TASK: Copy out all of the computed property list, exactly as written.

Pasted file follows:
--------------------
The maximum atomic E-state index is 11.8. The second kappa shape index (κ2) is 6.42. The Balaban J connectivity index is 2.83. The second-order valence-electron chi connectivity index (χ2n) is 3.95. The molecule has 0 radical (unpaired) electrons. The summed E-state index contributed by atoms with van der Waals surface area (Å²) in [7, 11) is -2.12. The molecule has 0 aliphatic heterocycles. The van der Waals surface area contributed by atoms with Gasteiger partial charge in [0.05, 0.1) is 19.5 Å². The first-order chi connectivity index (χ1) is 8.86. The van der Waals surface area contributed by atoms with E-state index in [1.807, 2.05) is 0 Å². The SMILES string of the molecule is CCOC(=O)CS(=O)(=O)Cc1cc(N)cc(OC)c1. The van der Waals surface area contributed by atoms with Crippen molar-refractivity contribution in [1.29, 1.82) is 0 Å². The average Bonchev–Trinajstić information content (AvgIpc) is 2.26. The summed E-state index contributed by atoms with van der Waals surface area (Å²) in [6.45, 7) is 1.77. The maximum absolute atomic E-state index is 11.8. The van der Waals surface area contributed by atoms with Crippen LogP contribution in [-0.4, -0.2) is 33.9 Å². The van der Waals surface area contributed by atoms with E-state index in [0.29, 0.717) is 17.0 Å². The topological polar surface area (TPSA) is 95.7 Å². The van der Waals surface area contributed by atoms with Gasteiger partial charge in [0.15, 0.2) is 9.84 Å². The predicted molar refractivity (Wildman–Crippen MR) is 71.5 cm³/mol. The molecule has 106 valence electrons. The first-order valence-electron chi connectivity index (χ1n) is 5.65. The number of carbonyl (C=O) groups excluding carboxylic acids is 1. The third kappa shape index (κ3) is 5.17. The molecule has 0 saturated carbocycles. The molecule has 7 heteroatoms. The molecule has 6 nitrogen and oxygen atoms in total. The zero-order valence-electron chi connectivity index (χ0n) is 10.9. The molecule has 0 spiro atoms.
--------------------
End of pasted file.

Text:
The maximum atomic E-state index is 11.8. The second kappa shape index (κ2) is 6.42. The Balaban J connectivity index is 2.83. The second-order valence-electron chi connectivity index (χ2n) is 3.95. The molecule has 0 radical (unpaired) electrons. The summed E-state index contributed by atoms with van der Waals surface area (Å²) in [7, 11) is -2.12. The molecule has 0 aliphatic heterocycles. The van der Waals surface area contributed by atoms with Gasteiger partial charge in [0.05, 0.1) is 19.5 Å². The first-order chi connectivity index (χ1) is 8.86. The van der Waals surface area contributed by atoms with E-state index in [1.807, 2.05) is 0 Å². The SMILES string of the molecule is CCOC(=O)CS(=O)(=O)Cc1cc(N)cc(OC)c1. The van der Waals surface area contributed by atoms with Crippen molar-refractivity contribution in [1.29, 1.82) is 0 Å². The average Bonchev–Trinajstić information content (AvgIpc) is 2.26. The summed E-state index contributed by atoms with van der Waals surface area (Å²) in [6.45, 7) is 1.77. The maximum absolute atomic E-state index is 11.8. The van der Waals surface area contributed by atoms with Crippen LogP contribution in [-0.4, -0.2) is 33.9 Å². The van der Waals surface area contributed by atoms with E-state index in [0.29, 0.717) is 17.0 Å². The topological polar surface area (TPSA) is 95.7 Å². The van der Waals surface area contributed by atoms with Gasteiger partial charge in [0.15, 0.2) is 9.84 Å². The predicted molar refractivity (Wildman–Crippen MR) is 71.5 cm³/mol. The molecule has 106 valence electrons. The first-order valence-electron chi connectivity index (χ1n) is 5.65. The number of carbonyl (C=O) groups excluding carboxylic acids is 1. The third kappa shape index (κ3) is 5.17. The molecule has 0 saturated carbocycles. The molecule has 7 heteroatoms. The molecule has 6 nitrogen and oxygen atoms in total. The zero-order valence-electron chi connectivity index (χ0n) is 10.9. The molecule has 0 spiro atoms.